TIMES SQUARE, Manhattan (WABC) -- Thousands of people flocked to Manhattan's East Side near the United Nations on Tuesday evening to show their support for Israel as the war rages on overseas.
The gathering was so large at the UJA-Federation-sponsored 'New York Stands with Israel' rally and vigil at Dag Hammarskjold Plaza that the crowd spilled back onto Second Avenue and 47th Street.
Supporters waved Israeli flags, some of whom expressed concern for the victims and the hostages.
"I'm worried about all the hostages," one supporter said. "What's going to happen to them? How is Israel going to conquer Hamas and still free the hostages? I don't know. It's very frightening, so just to know that we're behind them. What else can we do?"
In another show of support, Mayor Adams invited members of the Jewish Community to Gracie Mansion on Wednesday to begin the healing process.
New York City Mayor Eric Adams, Governor Kathy Hochul and Attorney General Letitia James all spoke at the vigil.
"Yes, we are called upon to pray for peace, but justice first," Hochul said. "There must be justice for the slaughter of babies, and children, and grandmothers, and families torn apart by the horror that happened to their loved ones."
"We are not all right," Mayor Eric Adams said. "We are not all right when we see young girls pulled from their home and dragged through the streets. When we see grandmothers pulled from their homes."
But all the speeches won't erase the horror.
Along with silence, there was a plea from a mother, clinging to hope that her son would survive.
"Omer is now believed to be held by Hamas," one mother said. "Omer, we know you are alive. We know you are whole. Be strong."
Omer Neutra was born on Long Island, but moved to Israel and joined the IDF. His family spoke with him the night before the attacks over the weekend.
A few miles away, New Jersey Governor Phil Murphy spoke at a waterfront vigil in Hoboken, where people gathered and lit candles together.
"At this moment, the more than 5,700 miles that separate New Jersey, from the people of Israel, those miles have all but vanished," he said. "Because, though we may be separated by a great physical distance, it's spirit. We are united in heartbreak and grief. And as a state with one of the largest Jewish, Israeli-American communities in the world. The brutality and carnage we have witnessed over the weekend hits especially hard. It is personal."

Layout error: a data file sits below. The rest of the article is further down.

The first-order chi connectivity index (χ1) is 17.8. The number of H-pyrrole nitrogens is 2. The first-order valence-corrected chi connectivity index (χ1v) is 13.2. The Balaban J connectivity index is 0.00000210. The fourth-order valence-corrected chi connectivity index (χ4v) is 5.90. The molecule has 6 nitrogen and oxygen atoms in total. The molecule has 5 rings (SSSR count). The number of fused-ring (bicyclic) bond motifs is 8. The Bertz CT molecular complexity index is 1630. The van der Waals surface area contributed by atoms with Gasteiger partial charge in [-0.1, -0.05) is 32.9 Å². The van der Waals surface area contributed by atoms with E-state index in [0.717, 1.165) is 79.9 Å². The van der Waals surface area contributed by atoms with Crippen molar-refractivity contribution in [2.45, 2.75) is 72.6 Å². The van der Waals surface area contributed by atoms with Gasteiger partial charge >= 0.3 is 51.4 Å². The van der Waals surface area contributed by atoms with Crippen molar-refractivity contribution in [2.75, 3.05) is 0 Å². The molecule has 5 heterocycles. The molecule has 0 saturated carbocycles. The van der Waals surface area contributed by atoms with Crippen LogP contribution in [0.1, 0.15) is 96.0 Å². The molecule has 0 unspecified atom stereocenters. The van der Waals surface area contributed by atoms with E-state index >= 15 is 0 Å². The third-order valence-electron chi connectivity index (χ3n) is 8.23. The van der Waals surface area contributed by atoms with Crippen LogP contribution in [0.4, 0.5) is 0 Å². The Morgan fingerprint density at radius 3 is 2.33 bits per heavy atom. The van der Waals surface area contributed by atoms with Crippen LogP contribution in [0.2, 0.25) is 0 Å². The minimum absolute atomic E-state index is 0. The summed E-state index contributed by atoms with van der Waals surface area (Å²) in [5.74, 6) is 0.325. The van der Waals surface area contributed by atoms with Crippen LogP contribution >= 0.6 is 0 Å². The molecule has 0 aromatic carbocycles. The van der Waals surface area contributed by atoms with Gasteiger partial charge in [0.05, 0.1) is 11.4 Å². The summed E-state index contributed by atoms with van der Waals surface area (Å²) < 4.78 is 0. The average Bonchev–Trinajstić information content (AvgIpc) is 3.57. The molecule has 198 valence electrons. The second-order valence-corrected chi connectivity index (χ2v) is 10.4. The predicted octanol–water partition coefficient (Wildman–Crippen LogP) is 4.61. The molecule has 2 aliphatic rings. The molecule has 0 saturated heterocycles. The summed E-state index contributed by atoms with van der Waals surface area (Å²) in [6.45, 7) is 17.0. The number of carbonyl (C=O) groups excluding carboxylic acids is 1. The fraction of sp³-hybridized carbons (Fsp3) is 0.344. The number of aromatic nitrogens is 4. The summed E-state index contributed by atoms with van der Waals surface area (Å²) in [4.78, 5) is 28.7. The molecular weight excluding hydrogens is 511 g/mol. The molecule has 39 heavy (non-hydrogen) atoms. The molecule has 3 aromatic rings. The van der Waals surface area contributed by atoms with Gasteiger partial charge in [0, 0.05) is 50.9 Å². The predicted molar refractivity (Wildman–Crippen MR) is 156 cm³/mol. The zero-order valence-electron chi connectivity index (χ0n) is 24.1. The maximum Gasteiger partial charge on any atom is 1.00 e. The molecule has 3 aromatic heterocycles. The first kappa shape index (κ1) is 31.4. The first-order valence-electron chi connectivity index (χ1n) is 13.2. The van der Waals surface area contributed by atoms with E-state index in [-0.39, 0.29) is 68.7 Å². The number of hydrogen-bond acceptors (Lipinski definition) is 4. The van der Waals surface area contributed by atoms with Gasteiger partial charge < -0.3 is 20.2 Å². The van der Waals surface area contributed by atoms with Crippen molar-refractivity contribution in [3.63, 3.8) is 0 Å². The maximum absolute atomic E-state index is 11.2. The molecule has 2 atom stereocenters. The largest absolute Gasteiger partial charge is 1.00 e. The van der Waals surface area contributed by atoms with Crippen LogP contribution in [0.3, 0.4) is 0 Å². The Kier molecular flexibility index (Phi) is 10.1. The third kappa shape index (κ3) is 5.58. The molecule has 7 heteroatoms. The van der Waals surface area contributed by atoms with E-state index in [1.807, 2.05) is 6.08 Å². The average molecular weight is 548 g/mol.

In other areas of the Tri-State, like Nassau County, another rally, hosted by Executive Bruce Blakeman, was held at the Harry Chapin Lakeside Theatre in Eisenhower Park in East Meadow, where thousands gathered to show support for Israel.
"Israel is strong and we stand behind Israel," Blakeman said.
For Long Island residents who wanted to do more and give in a tangible way, Nassau County collected supplies at the rally.
Donations of batteries, sleeping bags and toiletries will eventually be shipped to Tel Aviv.
"You couldn't get down the block there was so much stuff," Woodmere resident Shelley Scharaga said.
Scharaga says on a personal level, her neighbors in Woodmere have already sent several chartered planes full of essentials to Israel.
"People dropped off stuff. They dropped off so much stuff, they had to stop," Scharaga said. "That's our community. That's the Jewish people."
Donors were so generous at this rally that Eyewitness News reporter Lucy Yang was told that county leaders are now considering organizing another drive.
Tuesday marked the third day of rallies across the Tri-State area following Hamas' surprise attack of Israel over the weekend.